In addition to PitchingFan's solid advice, I think you really need to begin thinking about what is the primary skill your son has that will get him to the next level.   If you need help, talk to others who are experienced in this area.

Also, identify the schools that interest your son.   Do they recruit locally, regionally or nationally?  Is a national level travel team necessary in his recruitment, and is it worth it?  Just a few questions to think about.

My son was a two-way player at his high school and local tournament team.   That changed when he went to a national championship level team.   We very quickly and clearly identified his pitching skills as the primary skill that would get him to the next level.

Just my two cents...Good luck!

Last edited by fenwaysouth

There is always the option of doing both.  Play for the local team but get picked up for a WWBA or two on a national team.  Some national teams are fine with bringing in a hired gun for one or two tournaments.  As long as all the coaches know the plan, they should be fine with it or at least understand it.  For a 2024, this will start building the resume without breaking the bank.  See if its and option.

We’re in the beginning of the “local vs national” debate in our house for our 2024 RHP/SS. A few higher profile “national” teams have reached out recently. What questions should we be asking prospective teams? If anyone has perspective around a primary pitcher who is still trying to be a two-way, that would be particularly helpful.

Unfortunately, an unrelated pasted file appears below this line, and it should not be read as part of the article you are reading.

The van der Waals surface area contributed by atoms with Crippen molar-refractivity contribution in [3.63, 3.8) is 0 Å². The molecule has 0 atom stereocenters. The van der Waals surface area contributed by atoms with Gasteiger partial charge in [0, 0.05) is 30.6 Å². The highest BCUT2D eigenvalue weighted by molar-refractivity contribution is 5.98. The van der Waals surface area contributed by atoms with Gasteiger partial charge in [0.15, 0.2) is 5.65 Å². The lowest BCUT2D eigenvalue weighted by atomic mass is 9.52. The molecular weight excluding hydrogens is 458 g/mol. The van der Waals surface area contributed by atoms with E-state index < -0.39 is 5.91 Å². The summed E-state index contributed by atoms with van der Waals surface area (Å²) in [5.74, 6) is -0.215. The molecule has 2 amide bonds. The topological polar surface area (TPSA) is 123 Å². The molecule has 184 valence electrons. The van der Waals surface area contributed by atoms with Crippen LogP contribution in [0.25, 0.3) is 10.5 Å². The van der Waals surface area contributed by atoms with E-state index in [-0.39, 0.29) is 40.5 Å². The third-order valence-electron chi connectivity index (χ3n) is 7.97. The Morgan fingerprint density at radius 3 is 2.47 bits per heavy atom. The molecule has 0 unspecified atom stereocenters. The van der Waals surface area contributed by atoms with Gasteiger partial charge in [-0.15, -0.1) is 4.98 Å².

By listing your son as a RHP/SS, I would get that he is a pitcher that hits, rather than a hitter (position player) who pitches. The higher up you go (P5) it is less likely to become a 2-way player. Other levels (even D1, mid major) makes it more of a possibility.

The 2-way players I've seen were power hitters.

Last edited by Ripken Fan
@JETSR71 posted:

There is always the option of doing both.  Play for the local team but get picked up for a WWBA or two on a national team.  Some national teams are fine with bringing in a hired gun for one or two tournaments.  As long as all the coaches know the plan, they should be fine with it or at least understand it.  For a 2024, this will start building the resume without breaking the bank.  See if its and option.

My 2024 1B/LHP is going down the "do both" path this summer ... this topic (and our very recent decision making on this topic) became a bit stressful until the best fit opportunity surfaced for my son (and his parents).

Our decision making had a few Must Haves: 1) honor previously made commitments with his local team, 2) the national team had to accept that my son would not attend their full schedule of events, and 3) the national team has the capacity to arrange chaperoned lodging, meals and local transportation for players if neither parent can make the trip.

The decision making also had a few Nice to Haves: 1) the national team roster consists of some really good players,  i.e., better than my son, 2) the national team's larger organization has a favorable compelling history and positive reputation on and off the field, and 3) my son will be able to contribute and compete in a two-way capacity.